"We should be doing no service to the Negroes if we did not point out that to a very large section of the white population the presence of a Negro, however well behaved, among white bathers is an irritation … Under the circumstances it would seem that the Negroes could make a definite contribution to good race relationship by remaining away from beaches where their presence is resented."
—The Chicago Tribune, Aug. 29, 1925
Eleven years after this was printed in the Chicago Tribune, Victor H. Green, a black postal worker from Harlem, published the Negro Motorist Green Book to help his race travel with dignity. The Green Book listed everything from hotels to restaurants to haberdashers that were willing to serve blacks. Mark Twain's quote "Travel is fatal to prejudice" graced the cover and advertisements inside boasted: "Just What You Have Been Looking For!! NOW WE CAN TRAVEL WITHOUT EMBARRASSMENT."
The Green Book did more than save black travelers from embarrassment; it was a resourceful solution to a horrific problem, and it saved lives. It was published from 1936 to 1967 — a time when automobile travel symbolized freedom in America. It was widely used during the Great Migration, but blacks who traveled north to escape legalized segregation quickly learned that Jim Crow had no borders and segregation was in full force throughout the country. Blacks couldn't eat, sleep, or get gas in many white-owned businesses. Even Coca-Cola had "White Customers Only" printed on their machines. Moreover, blacks had to carefully navigate a country with thousands of "sundown towns," which were all-white communities that banned blacks within city limits after dark. Some towns rang a bell at 6 p.m., alerting blacks that they had to leave, while others posted signs at the county line that read, "Nigger, Don't Let the Sun Set on You Here, Understand?"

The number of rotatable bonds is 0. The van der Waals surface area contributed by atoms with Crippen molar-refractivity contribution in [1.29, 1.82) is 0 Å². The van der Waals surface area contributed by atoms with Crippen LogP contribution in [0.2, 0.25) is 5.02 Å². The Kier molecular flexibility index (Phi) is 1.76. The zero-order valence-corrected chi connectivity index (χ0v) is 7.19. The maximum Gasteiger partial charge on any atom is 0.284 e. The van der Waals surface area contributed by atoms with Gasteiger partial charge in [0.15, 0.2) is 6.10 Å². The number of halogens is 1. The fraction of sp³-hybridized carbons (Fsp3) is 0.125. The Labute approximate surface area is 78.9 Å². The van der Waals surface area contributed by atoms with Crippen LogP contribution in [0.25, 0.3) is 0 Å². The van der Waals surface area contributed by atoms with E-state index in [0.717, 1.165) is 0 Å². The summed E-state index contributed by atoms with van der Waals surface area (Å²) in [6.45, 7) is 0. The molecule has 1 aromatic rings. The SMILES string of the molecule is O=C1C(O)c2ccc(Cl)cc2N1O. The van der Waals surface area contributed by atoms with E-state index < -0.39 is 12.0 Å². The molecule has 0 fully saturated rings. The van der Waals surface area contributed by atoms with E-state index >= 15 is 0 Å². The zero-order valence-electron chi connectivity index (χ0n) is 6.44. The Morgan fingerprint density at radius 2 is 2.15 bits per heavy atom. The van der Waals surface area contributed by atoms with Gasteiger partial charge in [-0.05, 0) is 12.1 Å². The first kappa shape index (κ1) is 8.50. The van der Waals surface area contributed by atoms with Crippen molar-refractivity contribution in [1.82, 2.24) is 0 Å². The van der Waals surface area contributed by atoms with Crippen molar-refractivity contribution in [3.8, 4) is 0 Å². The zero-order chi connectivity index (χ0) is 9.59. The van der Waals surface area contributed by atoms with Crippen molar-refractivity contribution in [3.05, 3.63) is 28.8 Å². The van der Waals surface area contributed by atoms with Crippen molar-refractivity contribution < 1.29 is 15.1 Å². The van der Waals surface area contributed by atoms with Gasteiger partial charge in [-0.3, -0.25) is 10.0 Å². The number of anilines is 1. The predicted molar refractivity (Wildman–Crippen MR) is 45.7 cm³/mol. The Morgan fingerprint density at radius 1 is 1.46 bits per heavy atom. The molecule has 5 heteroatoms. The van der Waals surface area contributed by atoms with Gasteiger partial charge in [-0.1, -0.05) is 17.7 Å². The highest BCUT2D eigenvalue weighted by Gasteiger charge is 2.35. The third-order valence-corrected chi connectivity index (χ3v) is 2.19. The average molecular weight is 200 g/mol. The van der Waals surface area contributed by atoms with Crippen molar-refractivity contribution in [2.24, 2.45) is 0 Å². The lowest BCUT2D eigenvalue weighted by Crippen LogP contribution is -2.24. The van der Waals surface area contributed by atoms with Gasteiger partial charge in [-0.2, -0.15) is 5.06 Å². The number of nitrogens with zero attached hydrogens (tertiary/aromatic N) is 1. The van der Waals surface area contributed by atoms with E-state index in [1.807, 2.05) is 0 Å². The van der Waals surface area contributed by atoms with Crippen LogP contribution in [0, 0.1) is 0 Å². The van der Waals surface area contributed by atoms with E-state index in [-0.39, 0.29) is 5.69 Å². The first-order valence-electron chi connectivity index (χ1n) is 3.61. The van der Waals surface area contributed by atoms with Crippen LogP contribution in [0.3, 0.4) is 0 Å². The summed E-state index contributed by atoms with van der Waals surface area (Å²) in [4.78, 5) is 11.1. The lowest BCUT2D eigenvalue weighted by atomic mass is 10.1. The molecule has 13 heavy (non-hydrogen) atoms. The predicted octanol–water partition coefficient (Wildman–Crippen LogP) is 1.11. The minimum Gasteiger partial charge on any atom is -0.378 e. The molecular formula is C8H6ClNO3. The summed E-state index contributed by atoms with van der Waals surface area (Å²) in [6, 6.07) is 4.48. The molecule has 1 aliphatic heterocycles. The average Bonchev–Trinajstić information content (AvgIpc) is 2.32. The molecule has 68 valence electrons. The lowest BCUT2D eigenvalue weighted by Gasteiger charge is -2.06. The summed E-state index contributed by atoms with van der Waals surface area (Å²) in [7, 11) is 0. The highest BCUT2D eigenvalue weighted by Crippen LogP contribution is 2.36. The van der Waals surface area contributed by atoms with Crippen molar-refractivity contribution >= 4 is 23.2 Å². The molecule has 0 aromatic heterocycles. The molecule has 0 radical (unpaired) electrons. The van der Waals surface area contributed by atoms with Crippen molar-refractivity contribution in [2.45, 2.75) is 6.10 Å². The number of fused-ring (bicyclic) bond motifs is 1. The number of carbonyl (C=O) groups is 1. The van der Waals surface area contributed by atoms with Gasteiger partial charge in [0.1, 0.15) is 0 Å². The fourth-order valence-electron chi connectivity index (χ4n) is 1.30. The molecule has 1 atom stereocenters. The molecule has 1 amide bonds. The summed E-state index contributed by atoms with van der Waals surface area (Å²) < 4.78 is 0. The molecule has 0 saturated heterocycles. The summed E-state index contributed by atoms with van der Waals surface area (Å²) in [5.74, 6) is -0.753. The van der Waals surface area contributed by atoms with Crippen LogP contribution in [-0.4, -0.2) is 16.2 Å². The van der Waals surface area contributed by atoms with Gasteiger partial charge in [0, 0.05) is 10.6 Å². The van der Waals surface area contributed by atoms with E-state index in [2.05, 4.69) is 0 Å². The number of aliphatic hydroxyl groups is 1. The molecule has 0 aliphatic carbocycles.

Considering the terror blacks encountered on the road, the Green Book provided protection in an unsafe world during a shameful chapter in American history. People called the Green Book the "Bible of Black Travel" and a AAA guide for blacks, but it was so much more. It was a powerful tool that helped blacks persevere and literally move forward in the face of racism.
Victor Green modeled his guide after Jewish travel guides created for the Borscht Belt in the 1930s, but the Green Book covered the entire United States, and later editions stretched to Canada, Bermuda and the Congo. Other black travelers' guides existed — Hackley and Harrison's Hotel and Apartment Guide for Colored Travelers (1930 to 1931), Travel Guide (1947 to 1963), and Grayson's Guide: The Go Guide to Pleasant Motoring (1953 to 1959) — but the Green Book was published for the longest period of time and had the widest readership. It was distributed by word of mouth, black-owned businesses, mail order, and through a national network of postal workers, led by Green, who sought advertisers on their postal routes. Esso (Standard Oil, which operates as Exxon today) sold the Green Book in its gas stations and assigned two of the company's black marketing executives to promote and distribute the guide. By 1962, the Green Book had a circulation of 2 million readers.
The vast American landscape had long, lonely stretches of perilously empty roads, and Green Book properties were vital sources of refuge. Today, they play a critical role in revealing the untold story of black travel in America. They are physical evidence of racial discrimination, providing a rich opportunity to reexamine America's story of segregation, black migration, and the rise of the black leisure class, but in light of gentrification and suburban sprawl, most Green Book properties have been razed and many are slated for demolition. That is why the National Park Service's Route 66 Preservation Program approached me in 2014 to document Green Book sites on Route 66 and to produce a short video. I've estimated that nearly 75 percent of Green Book sites have been demolished or radically modified, so it is crucial to preserve the sites that are left, nationwide.